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What Makes the S&P 500 so Expensive?

In Astoria’s recent research piece, “Once in a Decade Opportunity to Diversify Away From the ‘Magnificent Seven,’” from Nicholas Cerbone, CFA, is a section titled ‘What Makes the S&P 500 so Expensive.’

Recent data from Bespoke shows the S&P 500 has a PE ratio of 19 compared to the S&P 500 equal-weighted index PE of 15.

The primary factor driving the elevated valuation of the market-cap-weighted S&P 500 is the dominance of the mega-cap stocks leading the index.

  • All 10 of the largest stocks in the index trade at a higher multiple than the median of the remaining 490 companies (17x).

  • 9 of the top 10 record a PE over 20.

  • The top 10 make up approximately 31% of the index.

It would be prudent for investors to pay close attention to this concentration risk. Other historical instances that exhibited similar concentration levels among the leading 10 stocks have been followed by significant market declines.

  • ~34% concentration level in 1972 was followed by a 21-month bear market starting in January 1973. The S&P 500 declined by 48%.

  • ~28% concentration level in 2000 was followed by a 31-month bear market starting in March 2000. The S&P 500 declined by 49%.

Astoria does not suggest that investors expect a decline of the same magnitude, but it is reasonable to anticipate a mean reversion. There are many ETFs and products that use market-cap weighting. You may want to look under the hood to see how much overlap they have in a portfolio and how much of the equity exposure is ultimately allocated to mega-cap stocks.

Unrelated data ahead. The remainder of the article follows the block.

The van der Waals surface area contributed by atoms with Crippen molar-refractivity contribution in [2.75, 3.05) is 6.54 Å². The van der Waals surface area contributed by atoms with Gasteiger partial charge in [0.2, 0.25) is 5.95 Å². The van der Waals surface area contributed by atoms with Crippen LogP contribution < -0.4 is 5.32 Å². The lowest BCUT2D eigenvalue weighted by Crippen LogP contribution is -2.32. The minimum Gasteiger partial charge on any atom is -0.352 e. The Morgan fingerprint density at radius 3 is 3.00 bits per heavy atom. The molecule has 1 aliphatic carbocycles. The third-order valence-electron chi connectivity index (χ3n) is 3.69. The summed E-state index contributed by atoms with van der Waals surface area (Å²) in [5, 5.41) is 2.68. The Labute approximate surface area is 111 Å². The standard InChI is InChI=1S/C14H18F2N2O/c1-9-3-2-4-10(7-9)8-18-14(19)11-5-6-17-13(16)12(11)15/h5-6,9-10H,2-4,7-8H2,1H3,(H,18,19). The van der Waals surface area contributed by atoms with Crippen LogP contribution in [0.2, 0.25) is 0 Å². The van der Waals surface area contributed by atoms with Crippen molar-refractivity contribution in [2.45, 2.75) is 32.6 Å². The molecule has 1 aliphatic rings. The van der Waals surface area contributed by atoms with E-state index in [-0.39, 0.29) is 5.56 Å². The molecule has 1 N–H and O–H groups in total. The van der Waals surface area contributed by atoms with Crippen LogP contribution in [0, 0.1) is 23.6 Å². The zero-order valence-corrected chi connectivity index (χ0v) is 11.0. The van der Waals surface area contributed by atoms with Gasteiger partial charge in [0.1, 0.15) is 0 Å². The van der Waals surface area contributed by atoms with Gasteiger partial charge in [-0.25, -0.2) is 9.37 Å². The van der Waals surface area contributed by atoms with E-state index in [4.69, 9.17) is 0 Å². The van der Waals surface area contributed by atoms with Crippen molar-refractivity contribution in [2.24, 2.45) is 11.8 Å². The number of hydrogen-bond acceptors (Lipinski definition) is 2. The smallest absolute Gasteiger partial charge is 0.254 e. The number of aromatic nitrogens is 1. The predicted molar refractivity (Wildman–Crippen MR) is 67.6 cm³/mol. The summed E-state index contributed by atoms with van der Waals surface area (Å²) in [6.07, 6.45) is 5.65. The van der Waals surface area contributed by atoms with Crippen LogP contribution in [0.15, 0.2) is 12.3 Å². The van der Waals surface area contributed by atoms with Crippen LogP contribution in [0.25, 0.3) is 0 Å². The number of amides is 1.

One way that investors can mitigate the concentration risk associated with portfolios while maintaining exposure to large caps is by utilizing equal-weighted strategies.

Astoria utilizes an equal-weighted quality strategy to invest in high-quality companies in the mid/large-cap space. Equal-weight strategies like the Eq. weight S&P 500 have shown the potential for outperformance. The eq.-weight S&P 500 index has outperformed the S&P 500 index by 678% since its inception in 1989 (past performance does not indicate future results).

Source: Bloomberg. Data as of October 6, 2023.

Contact me if you want to learn about how Astoria mitigates concentration risk and how we are strategically positioning our portfolios in this market environment.



Warranties & Disclaimers

As of the time of this publication, Astoria Portfolio Advisors held positions in SPY, AAPL, MSFT, GOOGL, NVDA, META, LLY, and V on behalf of its clients. There are no warranties implied. Past performance is not indicative of future results. Information presented herein is for educational purposes only and does not intend to make an offer or solicitation for the sale or purchase of any specific securities, investments, or investment strategies. Investments involve risk and, unless otherwise stated, are not guaranteed. The returns in this report are based on data from frequently used indices and ETFs. This information contained herein has been prepared by Astoria Portfolio Advisors LLC on the basis of publicly available information, internally developed data, and other third-party sources believed to be reliable. Astoria Portfolio Advisors LLC has not sought to independently verify information obtained from public and third-party sources and makes no representations or warranties as to the accuracy, completeness, or reliability of such information. Astoria Portfolio Advisors LLC is a registered investment adviser located in New York. Astoria Portfolio Advisors LLC may only transact business in those states in which it is registered or qualifies for an exemption or exclusion from registration requirements.


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